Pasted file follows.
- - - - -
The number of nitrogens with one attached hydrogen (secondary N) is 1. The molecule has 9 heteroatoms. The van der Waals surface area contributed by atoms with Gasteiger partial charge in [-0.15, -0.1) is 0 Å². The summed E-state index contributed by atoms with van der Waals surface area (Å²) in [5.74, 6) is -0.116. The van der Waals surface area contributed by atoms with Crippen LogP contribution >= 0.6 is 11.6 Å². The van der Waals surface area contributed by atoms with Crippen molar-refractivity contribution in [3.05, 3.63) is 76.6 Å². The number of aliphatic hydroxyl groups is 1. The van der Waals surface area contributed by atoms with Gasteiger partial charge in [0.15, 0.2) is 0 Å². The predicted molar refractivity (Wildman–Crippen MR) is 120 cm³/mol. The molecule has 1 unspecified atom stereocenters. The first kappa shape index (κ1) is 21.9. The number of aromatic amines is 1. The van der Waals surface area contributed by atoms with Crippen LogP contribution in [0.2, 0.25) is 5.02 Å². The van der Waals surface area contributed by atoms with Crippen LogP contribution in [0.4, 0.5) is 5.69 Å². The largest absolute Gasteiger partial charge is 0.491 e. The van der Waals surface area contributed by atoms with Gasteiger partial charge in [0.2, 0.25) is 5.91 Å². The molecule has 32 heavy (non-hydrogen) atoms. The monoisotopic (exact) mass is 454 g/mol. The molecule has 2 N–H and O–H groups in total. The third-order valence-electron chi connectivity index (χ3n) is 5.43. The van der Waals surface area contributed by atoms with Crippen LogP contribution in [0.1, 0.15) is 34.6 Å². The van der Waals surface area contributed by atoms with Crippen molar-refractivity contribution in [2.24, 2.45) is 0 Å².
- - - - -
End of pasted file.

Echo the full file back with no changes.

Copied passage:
The number of nitrogens with one attached hydrogen (secondary N) is 1. The molecule has 9 heteroatoms. The van der Waals surface area contributed by atoms with Gasteiger partial charge in [-0.15, -0.1) is 0 Å². The summed E-state index contributed by atoms with van der Waals surface area (Å²) in [5.74, 6) is -0.116. The van der Waals surface area contributed by atoms with Crippen LogP contribution >= 0.6 is 11.6 Å². The van der Waals surface area contributed by atoms with Crippen molar-refractivity contribution in [3.05, 3.63) is 76.6 Å². The number of aliphatic hydroxyl groups is 1. The van der Waals surface area contributed by atoms with Gasteiger partial charge in [0.15, 0.2) is 0 Å². The predicted molar refractivity (Wildman–Crippen MR) is 120 cm³/mol. The molecule has 1 unspecified atom stereocenters. The first kappa shape index (κ1) is 21.9. The number of aromatic amines is 1. The van der Waals surface area contributed by atoms with Crippen LogP contribution in [0.2, 0.25) is 5.02 Å². The van der Waals surface area contributed by atoms with Crippen LogP contribution in [0.4, 0.5) is 5.69 Å². The largest absolute Gasteiger partial charge is 0.491 e. The van der Waals surface area contributed by atoms with Gasteiger partial charge in [0.2, 0.25) is 5.91 Å². The molecule has 32 heavy (non-hydrogen) atoms. The monoisotopic (exact) mass is 454 g/mol. The molecule has 2 N–H and O–H groups in total. The third-order valence-electron chi connectivity index (χ3n) is 5.43. The van der Waals surface area contributed by atoms with Crippen LogP contribution in [0.1, 0.15) is 34.6 Å². The van der Waals surface area contributed by atoms with Crippen molar-refractivity contribution in [2.24, 2.45) is 0 Å².